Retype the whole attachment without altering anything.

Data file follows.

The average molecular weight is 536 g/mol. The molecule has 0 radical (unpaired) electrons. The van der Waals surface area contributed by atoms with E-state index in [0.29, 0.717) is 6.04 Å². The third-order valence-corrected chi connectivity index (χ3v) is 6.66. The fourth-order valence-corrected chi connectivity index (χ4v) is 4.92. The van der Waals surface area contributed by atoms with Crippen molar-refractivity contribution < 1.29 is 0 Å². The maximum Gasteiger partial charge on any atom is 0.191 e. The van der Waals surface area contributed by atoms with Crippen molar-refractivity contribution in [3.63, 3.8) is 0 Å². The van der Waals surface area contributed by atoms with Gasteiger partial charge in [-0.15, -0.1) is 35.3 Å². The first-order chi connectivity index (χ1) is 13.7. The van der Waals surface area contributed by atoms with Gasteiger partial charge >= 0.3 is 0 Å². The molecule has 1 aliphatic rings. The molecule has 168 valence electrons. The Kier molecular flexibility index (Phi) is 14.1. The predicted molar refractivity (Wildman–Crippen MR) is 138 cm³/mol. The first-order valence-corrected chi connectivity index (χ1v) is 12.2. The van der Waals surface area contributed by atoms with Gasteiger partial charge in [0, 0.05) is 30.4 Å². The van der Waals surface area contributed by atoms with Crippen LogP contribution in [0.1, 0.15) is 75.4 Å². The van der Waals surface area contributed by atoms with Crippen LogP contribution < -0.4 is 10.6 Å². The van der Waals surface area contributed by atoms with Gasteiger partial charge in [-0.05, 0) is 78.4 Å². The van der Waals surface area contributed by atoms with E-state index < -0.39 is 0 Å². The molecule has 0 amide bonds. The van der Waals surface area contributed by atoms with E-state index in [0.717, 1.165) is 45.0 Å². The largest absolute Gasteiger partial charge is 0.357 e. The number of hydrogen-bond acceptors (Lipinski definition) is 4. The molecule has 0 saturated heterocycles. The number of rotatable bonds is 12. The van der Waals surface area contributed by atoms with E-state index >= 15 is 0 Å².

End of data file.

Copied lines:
The average molecular weight is 536 g/mol. The molecule has 0 radical (unpaired) electrons. The van der Waals surface area contributed by atoms with E-state index in [0.29, 0.717) is 6.04 Å². The third-order valence-corrected chi connectivity index (χ3v) is 6.66. The fourth-order valence-corrected chi connectivity index (χ4v) is 4.92. The van der Waals surface area contributed by atoms with Crippen molar-refractivity contribution < 1.29 is 0 Å². The maximum Gasteiger partial charge on any atom is 0.191 e. The van der Waals surface area contributed by atoms with Crippen molar-refractivity contribution in [3.63, 3.8) is 0 Å². The van der Waals surface area contributed by atoms with Gasteiger partial charge in [-0.15, -0.1) is 35.3 Å². The first-order chi connectivity index (χ1) is 13.7. The van der Waals surface area contributed by atoms with Gasteiger partial charge >= 0.3 is 0 Å². The molecule has 1 aliphatic rings. The molecule has 168 valence electrons. The Kier molecular flexibility index (Phi) is 14.1. The predicted molar refractivity (Wildman–Crippen MR) is 138 cm³/mol. The first-order valence-corrected chi connectivity index (χ1v) is 12.2. The van der Waals surface area contributed by atoms with Gasteiger partial charge in [0, 0.05) is 30.4 Å². The van der Waals surface area contributed by atoms with Crippen LogP contribution in [0.1, 0.15) is 75.4 Å². The van der Waals surface area contributed by atoms with Crippen LogP contribution < -0.4 is 10.6 Å². The van der Waals surface area contributed by atoms with Gasteiger partial charge in [-0.05, 0) is 78.4 Å². The van der Waals surface area contributed by atoms with E-state index < -0.39 is 0 Å². The molecule has 0 amide bonds. The van der Waals surface area contributed by atoms with E-state index in [0.717, 1.165) is 45.0 Å². The largest absolute Gasteiger partial charge is 0.357 e. The number of hydrogen-bond acceptors (Lipinski definition) is 4. The molecule has 0 saturated heterocycles. The number of rotatable bonds is 12. The van der Waals surface area contributed by atoms with E-state index >= 15 is 0 Å².